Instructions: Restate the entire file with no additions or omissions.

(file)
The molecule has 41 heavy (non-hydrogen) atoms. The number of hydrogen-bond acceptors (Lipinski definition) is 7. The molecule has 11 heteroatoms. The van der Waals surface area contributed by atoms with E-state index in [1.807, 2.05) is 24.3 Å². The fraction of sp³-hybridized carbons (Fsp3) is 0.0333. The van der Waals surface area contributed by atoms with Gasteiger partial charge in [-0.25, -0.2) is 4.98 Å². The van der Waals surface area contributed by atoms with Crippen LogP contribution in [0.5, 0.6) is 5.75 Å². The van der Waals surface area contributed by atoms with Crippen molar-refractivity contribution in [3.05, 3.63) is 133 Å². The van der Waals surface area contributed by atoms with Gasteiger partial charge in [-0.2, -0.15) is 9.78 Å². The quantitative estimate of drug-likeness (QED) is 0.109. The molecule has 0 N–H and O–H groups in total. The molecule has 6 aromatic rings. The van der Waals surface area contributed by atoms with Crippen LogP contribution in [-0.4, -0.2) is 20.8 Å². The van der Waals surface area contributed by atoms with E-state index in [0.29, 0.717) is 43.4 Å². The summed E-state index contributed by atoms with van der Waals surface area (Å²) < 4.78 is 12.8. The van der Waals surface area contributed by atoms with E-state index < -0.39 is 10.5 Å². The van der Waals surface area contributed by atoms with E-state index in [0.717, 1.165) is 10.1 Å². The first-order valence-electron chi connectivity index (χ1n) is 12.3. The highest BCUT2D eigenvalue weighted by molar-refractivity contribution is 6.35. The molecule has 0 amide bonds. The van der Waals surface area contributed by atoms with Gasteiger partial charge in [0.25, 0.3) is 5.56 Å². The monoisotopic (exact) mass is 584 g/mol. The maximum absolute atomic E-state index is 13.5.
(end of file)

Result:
The molecule has 41 heavy (non-hydrogen) atoms. The number of hydrogen-bond acceptors (Lipinski definition) is 7. The molecule has 11 heteroatoms. The van der Waals surface area contributed by atoms with E-state index in [1.807, 2.05) is 24.3 Å². The fraction of sp³-hybridized carbons (Fsp3) is 0.0333. The van der Waals surface area contributed by atoms with Gasteiger partial charge in [-0.25, -0.2) is 4.98 Å². The van der Waals surface area contributed by atoms with Crippen LogP contribution in [0.5, 0.6) is 5.75 Å². The van der Waals surface area contributed by atoms with Crippen molar-refractivity contribution in [3.05, 3.63) is 133 Å². The van der Waals surface area contributed by atoms with Gasteiger partial charge in [-0.2, -0.15) is 9.78 Å². The quantitative estimate of drug-likeness (QED) is 0.109. The molecule has 0 N–H and O–H groups in total. The molecule has 6 aromatic rings. The van der Waals surface area contributed by atoms with Crippen LogP contribution in [-0.4, -0.2) is 20.8 Å². The van der Waals surface area contributed by atoms with E-state index in [0.29, 0.717) is 43.4 Å². The summed E-state index contributed by atoms with van der Waals surface area (Å²) < 4.78 is 12.8. The van der Waals surface area contributed by atoms with E-state index < -0.39 is 10.5 Å². The van der Waals surface area contributed by atoms with E-state index in [0.717, 1.165) is 10.1 Å². The first-order valence-electron chi connectivity index (χ1n) is 12.3. The highest BCUT2D eigenvalue weighted by molar-refractivity contribution is 6.35. The molecule has 0 amide bonds. The van der Waals surface area contributed by atoms with Gasteiger partial charge in [0.25, 0.3) is 5.56 Å². The monoisotopic (exact) mass is 584 g/mol. The maximum absolute atomic E-state index is 13.5.